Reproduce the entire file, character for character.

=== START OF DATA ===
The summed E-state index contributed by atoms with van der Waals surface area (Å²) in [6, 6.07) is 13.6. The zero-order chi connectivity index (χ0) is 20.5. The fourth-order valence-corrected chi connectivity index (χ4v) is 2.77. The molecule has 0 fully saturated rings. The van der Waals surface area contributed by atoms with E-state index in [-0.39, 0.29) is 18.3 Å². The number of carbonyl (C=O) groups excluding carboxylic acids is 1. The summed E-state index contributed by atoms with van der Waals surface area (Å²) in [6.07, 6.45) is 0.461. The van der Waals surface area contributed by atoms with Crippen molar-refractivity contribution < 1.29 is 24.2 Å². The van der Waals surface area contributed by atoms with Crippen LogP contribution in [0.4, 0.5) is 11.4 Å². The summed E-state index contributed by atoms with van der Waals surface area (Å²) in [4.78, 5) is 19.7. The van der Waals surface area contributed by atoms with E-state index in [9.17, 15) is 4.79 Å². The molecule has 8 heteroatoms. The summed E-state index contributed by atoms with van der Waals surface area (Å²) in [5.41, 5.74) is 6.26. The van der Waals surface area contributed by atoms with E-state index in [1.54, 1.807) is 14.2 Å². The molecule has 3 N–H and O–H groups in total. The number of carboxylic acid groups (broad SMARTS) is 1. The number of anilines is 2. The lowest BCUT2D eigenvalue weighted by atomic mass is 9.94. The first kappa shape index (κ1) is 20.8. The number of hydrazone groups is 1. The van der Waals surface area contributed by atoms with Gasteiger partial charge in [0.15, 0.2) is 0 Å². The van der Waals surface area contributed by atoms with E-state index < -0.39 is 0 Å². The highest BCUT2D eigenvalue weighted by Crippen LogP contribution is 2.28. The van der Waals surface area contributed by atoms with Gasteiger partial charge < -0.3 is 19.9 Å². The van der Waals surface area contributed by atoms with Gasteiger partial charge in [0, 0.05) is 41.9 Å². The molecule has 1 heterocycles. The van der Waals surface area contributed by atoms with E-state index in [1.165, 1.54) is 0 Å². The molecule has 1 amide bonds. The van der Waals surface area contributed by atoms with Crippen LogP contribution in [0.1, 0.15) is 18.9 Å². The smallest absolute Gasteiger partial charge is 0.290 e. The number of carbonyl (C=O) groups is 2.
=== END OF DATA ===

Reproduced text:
The summed E-state index contributed by atoms with van der Waals surface area (Å²) in [6, 6.07) is 13.6. The zero-order chi connectivity index (χ0) is 20.5. The fourth-order valence-corrected chi connectivity index (χ4v) is 2.77. The molecule has 0 fully saturated rings. The van der Waals surface area contributed by atoms with E-state index in [-0.39, 0.29) is 18.3 Å². The number of carbonyl (C=O) groups excluding carboxylic acids is 1. The summed E-state index contributed by atoms with van der Waals surface area (Å²) in [6.07, 6.45) is 0.461. The van der Waals surface area contributed by atoms with Crippen molar-refractivity contribution < 1.29 is 24.2 Å². The van der Waals surface area contributed by atoms with Crippen LogP contribution in [0.4, 0.5) is 11.4 Å². The summed E-state index contributed by atoms with van der Waals surface area (Å²) in [4.78, 5) is 19.7. The van der Waals surface area contributed by atoms with E-state index in [9.17, 15) is 4.79 Å². The molecule has 8 heteroatoms. The summed E-state index contributed by atoms with van der Waals surface area (Å²) in [5.41, 5.74) is 6.26. The van der Waals surface area contributed by atoms with E-state index in [1.54, 1.807) is 14.2 Å². The molecule has 3 N–H and O–H groups in total. The number of carboxylic acid groups (broad SMARTS) is 1. The number of anilines is 2. The lowest BCUT2D eigenvalue weighted by atomic mass is 9.94. The first kappa shape index (κ1) is 20.8. The number of hydrazone groups is 1. The van der Waals surface area contributed by atoms with Gasteiger partial charge in [0.15, 0.2) is 0 Å². The van der Waals surface area contributed by atoms with E-state index < -0.39 is 0 Å². The highest BCUT2D eigenvalue weighted by Crippen LogP contribution is 2.28. The van der Waals surface area contributed by atoms with Gasteiger partial charge < -0.3 is 19.9 Å². The van der Waals surface area contributed by atoms with Gasteiger partial charge in [0, 0.05) is 41.9 Å². The molecule has 1 heterocycles. The van der Waals surface area contributed by atoms with E-state index in [1.165, 1.54) is 0 Å². The molecule has 1 amide bonds. The van der Waals surface area contributed by atoms with Crippen LogP contribution in [0.1, 0.15) is 18.9 Å². The smallest absolute Gasteiger partial charge is 0.290 e. The number of carbonyl (C=O) groups is 2.